What is something you’ve had to practice in order to be good at?
This was the ice-breaker question my husband posed to our small group at our last meeting. Knowing that the answer didn’t have to be “spiritual,” my answer came to me pretty quickly: making bread!
Right away, this one goal presented me with quite a challenge. If you’ve been reading my blog for a while, you might remember from my “Kneading” Heaven post that I have a focal point dystonia of the forearm which has greatly affected my ability to write and to do other common tasks that require the use of the muscles in the forearm–such as kneading dough.
Knowing what the consequences of kneading dough by hand would be–and having neither a stand mixer nor enough loaf pans to oven-bake my bread–I decided I would try adapting the bread recipe to my bread machine (which I had used only two times before). However, when I pulled my neglected bread machine out of the cupboard and prepared to use it, I realized that the paddle was missing. I was perplexed at first, but then I remembered that on the second occasion I had made bread in the machine, it had finished baking just as I was running out the door; so I had hastily wrapped it up without taking time to remove the paddle from the loaf. And days later when the still untouched loaf had started to mold, I threw it out, evidently forgetting that the paddle was still inside.
While I was lamenting my stupid mistake, my mom came up with a great idea: “Maybe you could have the kids take turns helping you knead.” I loved it! Kids love to get their hands messy, Abel loves to cook, and I would love the help! Not only would it save me some pain, it would buy me some time before I would have to purchase either a replacement paddle for the bread machine or a new stand mixer (thus appealing to my frugal nature)!
So, when I we first started making bread back in November, Abel did all of the kneading for me.
The loaves we turned out weren’t super, but they tasted good and they were good enough to keep us from having to buy bread.
Then, the weekend of Black Friday, my husband found us a great deal on the 5-quart 475-watt KitchenAid Stand Mixer I wanted so badly!
I got the silver one (and it really did come with those cool prep bowls and the nifty timer!) for only $199.99! Abel had been replaced (as the “kneader,” that is), but he didn’t mind. He enjoyed enjoys the new mixer almost as much as I do!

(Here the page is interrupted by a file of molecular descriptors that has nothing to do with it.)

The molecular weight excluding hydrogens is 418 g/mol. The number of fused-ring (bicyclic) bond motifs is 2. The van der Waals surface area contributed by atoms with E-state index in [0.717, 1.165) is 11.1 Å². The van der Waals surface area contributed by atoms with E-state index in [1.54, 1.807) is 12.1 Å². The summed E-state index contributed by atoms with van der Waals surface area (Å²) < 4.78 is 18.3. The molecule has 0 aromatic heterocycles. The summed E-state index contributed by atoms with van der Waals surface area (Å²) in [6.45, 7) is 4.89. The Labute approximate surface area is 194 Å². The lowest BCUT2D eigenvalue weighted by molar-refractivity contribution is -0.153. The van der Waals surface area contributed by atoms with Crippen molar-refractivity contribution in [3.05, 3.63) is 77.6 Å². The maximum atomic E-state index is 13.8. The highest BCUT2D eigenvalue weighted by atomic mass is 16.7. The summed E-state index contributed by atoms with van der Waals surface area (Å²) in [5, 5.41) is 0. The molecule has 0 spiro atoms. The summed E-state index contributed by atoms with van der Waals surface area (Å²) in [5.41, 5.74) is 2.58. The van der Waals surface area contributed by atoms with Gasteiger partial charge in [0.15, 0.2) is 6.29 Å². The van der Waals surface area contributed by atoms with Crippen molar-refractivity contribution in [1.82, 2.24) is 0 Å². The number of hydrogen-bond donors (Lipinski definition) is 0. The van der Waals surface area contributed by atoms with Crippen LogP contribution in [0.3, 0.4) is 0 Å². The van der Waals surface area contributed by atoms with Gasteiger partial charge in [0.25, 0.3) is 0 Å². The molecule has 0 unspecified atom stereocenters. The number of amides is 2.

Here is the first full batch of bread I made using my amazing new appliance. I still had only one loaf pan at the time, so I used the extra dough to make a few dinner rolls, breadsticks, and pretzels. (Well, they were supposed to look like breadsticks and pretzels….)
The next investment we made was on a second stoneware loaf pan. (I actually had one boxed up with some stuff I was going to sell at a garage sale, but when I learned that stoneware is the way to go, I pulled it out and put it to use!)
And the latest addition to my bread-baking equipment was this!
For Christmas, Travis’ parents bought me the grain mill attachment for my KitchenAid mixer! This thing is awesome! Having tried out a manual grain mill a couple months ago (and therefore knowing how much work it could be to grind my own flour), I felt totally spoiled to have a piece of equipment that does all the work for me.
The decision to begin baking my own bread required not only the acquisition of some equipment (which, after seeing the health benefits, I can say has been totally worth it!); it has also required the acquisition of knowledge and experience. I didn’t realize what an art bread baking really is. I’ve been “practicing” making bread for a little over two months now, and I am just finally starting to end up with loaves that I’m not embarrassed to share with company.
Learning to make bread has been quite an adventure; but I guess since practice makes perfect, this perfectionist will keep right on practicing!